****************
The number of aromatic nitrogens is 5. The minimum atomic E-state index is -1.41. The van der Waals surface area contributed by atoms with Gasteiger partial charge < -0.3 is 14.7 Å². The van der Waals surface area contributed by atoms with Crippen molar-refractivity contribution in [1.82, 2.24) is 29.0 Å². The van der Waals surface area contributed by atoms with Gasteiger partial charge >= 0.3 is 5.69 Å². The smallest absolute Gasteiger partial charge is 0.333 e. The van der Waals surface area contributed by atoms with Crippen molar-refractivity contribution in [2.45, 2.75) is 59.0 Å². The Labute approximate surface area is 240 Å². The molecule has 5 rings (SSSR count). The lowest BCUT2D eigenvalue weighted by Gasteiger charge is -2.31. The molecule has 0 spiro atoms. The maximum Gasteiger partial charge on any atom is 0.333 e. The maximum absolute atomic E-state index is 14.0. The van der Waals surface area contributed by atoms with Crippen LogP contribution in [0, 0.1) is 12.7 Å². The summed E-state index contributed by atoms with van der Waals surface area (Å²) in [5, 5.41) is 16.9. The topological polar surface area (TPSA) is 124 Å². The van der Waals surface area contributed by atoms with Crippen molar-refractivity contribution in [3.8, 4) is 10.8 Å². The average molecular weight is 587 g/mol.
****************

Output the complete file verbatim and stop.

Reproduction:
The number of aromatic nitrogens is 5. The minimum atomic E-state index is -1.41. The van der Waals surface area contributed by atoms with Gasteiger partial charge < -0.3 is 14.7 Å². The van der Waals surface area contributed by atoms with Crippen molar-refractivity contribution in [1.82, 2.24) is 29.0 Å². The van der Waals surface area contributed by atoms with Gasteiger partial charge >= 0.3 is 5.69 Å². The smallest absolute Gasteiger partial charge is 0.333 e. The van der Waals surface area contributed by atoms with Crippen molar-refractivity contribution in [2.45, 2.75) is 59.0 Å². The Labute approximate surface area is 240 Å². The molecule has 5 rings (SSSR count). The lowest BCUT2D eigenvalue weighted by Gasteiger charge is -2.31. The molecule has 0 spiro atoms. The maximum Gasteiger partial charge on any atom is 0.333 e. The maximum absolute atomic E-state index is 14.0. The van der Waals surface area contributed by atoms with Crippen LogP contribution in [0, 0.1) is 12.7 Å². The summed E-state index contributed by atoms with van der Waals surface area (Å²) in [5, 5.41) is 16.9. The topological polar surface area (TPSA) is 124 Å². The van der Waals surface area contributed by atoms with Crippen molar-refractivity contribution in [3.8, 4) is 10.8 Å². The average molecular weight is 587 g/mol.